If you don't think you should discuss politics, sex or religion in polite company, disregard your manners with Rita Mae Brown. At 62, the Pennsylvania-born author is opinionated, outspoken, brash and passionate. She believes the difference between Democrats and Republicans is the difference between syphilis and gonorrhea (she's a Libertarian) and that the last Christian died on the cross.
At home in Afton, Brown has authored many screenplays and more than 35 books, the most recent of which, "The Tell-Tale Horse," the sixth in her New York Times best-selling fox-hunting mystery series, is out this October. Brown sees nothing odd in the juxtaposition of her civil rights/lesbian persona with the blend of Southern manners, wit, virility and murder in her more recent novel.
"After all those years of cotillion, it doesn't matter if you're gay or straight, all those old biddies are going to get you," says Brown. "The South is absolutely right in trying to make parties pleasant, while Northerners think straight talk is the right way. Southerners are gathering enormous information emotionally through 'small talk.' We work through people; Yankees work through ideas. I think there's a moral foundation to it."
A classics and literature major at New York University in 1967, Brown helped found the Student Homophile League at Columbia, the very controversial and first gay student group of its kind, and in 1969 she participated in the massive Stonewall riots in New York City. By the age of 20 Brown had a readership in underground newspapers, and at 26 she published "Rubyfruit Jungle," a forerunner of lesbian literature and a book that still sells well. As for changing the world, Brown insists on humility.
"If you believe your own press releases, that's the way of madness. I just get up and do what I need to do that day," she says. "I feel sorry for people that need to be famous."
If feminist-icon-turned-serial-mystery-writer seems a mystery in itself, Brown says the clue was desperation. After a successful career screenwriting for film and television (including "The Long Hot Summer" and "Slumber Party Massacre") in Hollywood, she says the writer's strike in 1988 led to a conversation between Brown and her cat, Sneaky Pie, on paying the bills.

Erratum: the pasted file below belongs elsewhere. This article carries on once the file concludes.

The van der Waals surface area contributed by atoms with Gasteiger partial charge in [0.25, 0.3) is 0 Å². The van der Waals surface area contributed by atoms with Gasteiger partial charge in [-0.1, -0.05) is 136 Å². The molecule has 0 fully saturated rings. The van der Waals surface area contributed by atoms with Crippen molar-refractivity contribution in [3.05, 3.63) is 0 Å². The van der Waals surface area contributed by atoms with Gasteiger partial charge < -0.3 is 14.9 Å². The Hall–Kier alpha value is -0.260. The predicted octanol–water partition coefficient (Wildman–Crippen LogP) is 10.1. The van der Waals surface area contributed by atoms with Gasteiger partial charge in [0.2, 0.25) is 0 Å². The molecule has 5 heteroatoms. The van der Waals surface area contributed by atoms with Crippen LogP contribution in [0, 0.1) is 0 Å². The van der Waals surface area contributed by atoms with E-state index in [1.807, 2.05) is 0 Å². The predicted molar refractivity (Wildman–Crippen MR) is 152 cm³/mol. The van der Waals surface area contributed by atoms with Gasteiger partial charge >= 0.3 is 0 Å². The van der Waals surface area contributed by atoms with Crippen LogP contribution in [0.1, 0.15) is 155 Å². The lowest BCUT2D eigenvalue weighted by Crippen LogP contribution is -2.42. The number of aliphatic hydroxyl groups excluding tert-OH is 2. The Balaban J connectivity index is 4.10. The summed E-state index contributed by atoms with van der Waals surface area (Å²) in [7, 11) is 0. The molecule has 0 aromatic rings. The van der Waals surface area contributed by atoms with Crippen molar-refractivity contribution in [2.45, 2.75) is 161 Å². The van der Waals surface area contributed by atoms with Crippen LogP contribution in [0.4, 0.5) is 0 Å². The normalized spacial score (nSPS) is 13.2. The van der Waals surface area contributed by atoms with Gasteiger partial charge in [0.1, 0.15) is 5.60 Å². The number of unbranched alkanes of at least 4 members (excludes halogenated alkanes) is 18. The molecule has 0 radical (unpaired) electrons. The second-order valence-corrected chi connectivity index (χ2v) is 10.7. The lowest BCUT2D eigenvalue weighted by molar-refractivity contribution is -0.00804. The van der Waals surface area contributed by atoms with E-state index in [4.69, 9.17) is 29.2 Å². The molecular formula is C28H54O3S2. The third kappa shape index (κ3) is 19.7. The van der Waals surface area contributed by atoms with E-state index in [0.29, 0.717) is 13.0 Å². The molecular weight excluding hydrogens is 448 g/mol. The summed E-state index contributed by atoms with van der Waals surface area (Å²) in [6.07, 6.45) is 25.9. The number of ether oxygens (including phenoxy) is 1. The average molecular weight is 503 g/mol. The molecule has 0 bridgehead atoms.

Writing about fox-hunting, however, is really not such a stretch. "I fox-hunted in my mother's womb," says Brown. "If I was a good girl, I got to eat and sleep with the foxhounds in the kennel. A few years ago, when my best friend died, I slept with hounds that night and I felt better."
Of great importance to Brown, American fox-hunters do not kill the fox. She has been hunting long enough to personally know all of the foxes and their kits in Nelson County. "They are more intelligent than we are, and I'm not just saying that to be cute," she says. "We have ideologies that make us stupid. The fox has no ideology. They see reality exactly the way it is."
As master of foxhounds at Oak Ridge Fox Hunt Club, Brown seems to connect perhaps more honestly and consistently with the animals than with her human counterparts. Half of the characters in her foxhound series are quadrupeds and speak English. "Language reduces experience," she acknowledges. "We can't even imagine the depth of their ability. They can smell time. They know how long a scent has been there. I recognize as a human I'm tremendously limited." But still, as a writer, Brown would like to give these animals a voice.
And a voice is something this author never seems to have gone without. Brown says that when she's 100, there will still be books she'll want to write. At the moment she can think of six forthcoming stand-alone novels, one of which will be titled "The Dueling Grounds."
"That's all I'll tell you," she says. "Oh, I just love the English language. It's like living inside a fabulous cathedral; the sound bouncing off these beautiful walls." S
Fountain Books presents Rita Mae Brown speaking at the Richmond Public Library Monday, Oct. 15, at 7 p.m. to read and sign "The Tell-Tale Horse." Call 788-1594 or visit www.fountainbookstore.com.